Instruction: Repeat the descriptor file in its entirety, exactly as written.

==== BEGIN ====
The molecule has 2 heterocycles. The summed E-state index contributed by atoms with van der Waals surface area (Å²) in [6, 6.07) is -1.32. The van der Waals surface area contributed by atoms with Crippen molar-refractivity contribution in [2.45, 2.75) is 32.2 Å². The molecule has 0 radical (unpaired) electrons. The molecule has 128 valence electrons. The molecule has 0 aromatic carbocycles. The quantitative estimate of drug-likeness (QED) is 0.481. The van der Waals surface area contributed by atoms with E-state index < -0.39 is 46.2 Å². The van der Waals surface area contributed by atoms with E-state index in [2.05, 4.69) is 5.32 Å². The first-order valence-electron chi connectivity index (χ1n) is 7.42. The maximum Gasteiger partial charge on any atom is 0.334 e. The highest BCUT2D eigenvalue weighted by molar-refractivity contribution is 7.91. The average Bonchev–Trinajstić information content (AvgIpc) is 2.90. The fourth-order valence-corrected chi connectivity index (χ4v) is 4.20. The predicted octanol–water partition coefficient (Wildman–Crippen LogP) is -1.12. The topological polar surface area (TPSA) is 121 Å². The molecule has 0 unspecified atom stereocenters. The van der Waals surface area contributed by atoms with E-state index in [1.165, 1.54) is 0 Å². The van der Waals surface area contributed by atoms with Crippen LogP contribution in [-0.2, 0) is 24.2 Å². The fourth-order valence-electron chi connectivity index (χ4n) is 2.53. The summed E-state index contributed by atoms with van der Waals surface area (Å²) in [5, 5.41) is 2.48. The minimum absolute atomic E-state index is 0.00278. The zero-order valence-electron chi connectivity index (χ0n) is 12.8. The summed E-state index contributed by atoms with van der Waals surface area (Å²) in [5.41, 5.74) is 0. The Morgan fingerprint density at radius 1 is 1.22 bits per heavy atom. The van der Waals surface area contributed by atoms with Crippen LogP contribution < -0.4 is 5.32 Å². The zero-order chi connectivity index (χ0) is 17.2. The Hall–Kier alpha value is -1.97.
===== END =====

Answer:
The molecule has 2 heterocycles. The summed E-state index contributed by atoms with van der Waals surface area (Å²) in [6, 6.07) is -1.32. The van der Waals surface area contributed by atoms with Crippen molar-refractivity contribution in [2.45, 2.75) is 32.2 Å². The molecule has 0 radical (unpaired) electrons. The molecule has 128 valence electrons. The molecule has 0 aromatic carbocycles. The quantitative estimate of drug-likeness (QED) is 0.481. The van der Waals surface area contributed by atoms with E-state index < -0.39 is 46.2 Å². The van der Waals surface area contributed by atoms with E-state index in [2.05, 4.69) is 5.32 Å². The first-order valence-electron chi connectivity index (χ1n) is 7.42. The maximum Gasteiger partial charge on any atom is 0.334 e. The highest BCUT2D eigenvalue weighted by molar-refractivity contribution is 7.91. The average Bonchev–Trinajstić information content (AvgIpc) is 2.90. The fourth-order valence-corrected chi connectivity index (χ4v) is 4.20. The predicted octanol–water partition coefficient (Wildman–Crippen LogP) is -1.12. The topological polar surface area (TPSA) is 121 Å². The molecule has 0 unspecified atom stereocenters. The van der Waals surface area contributed by atoms with E-state index in [1.165, 1.54) is 0 Å². The van der Waals surface area contributed by atoms with Crippen LogP contribution in [-0.2, 0) is 24.2 Å². The fourth-order valence-electron chi connectivity index (χ4n) is 2.53. The summed E-state index contributed by atoms with van der Waals surface area (Å²) in [5, 5.41) is 2.48. The minimum absolute atomic E-state index is 0.00278. The zero-order valence-electron chi connectivity index (χ0n) is 12.8. The summed E-state index contributed by atoms with van der Waals surface area (Å²) in [5.41, 5.74) is 0. The Morgan fingerprint density at radius 1 is 1.22 bits per heavy atom. The van der Waals surface area contributed by atoms with Crippen LogP contribution < -0.4 is 5.32 Å². The zero-order chi connectivity index (χ0) is 17.2. The Hall–Kier alpha value is -1.97.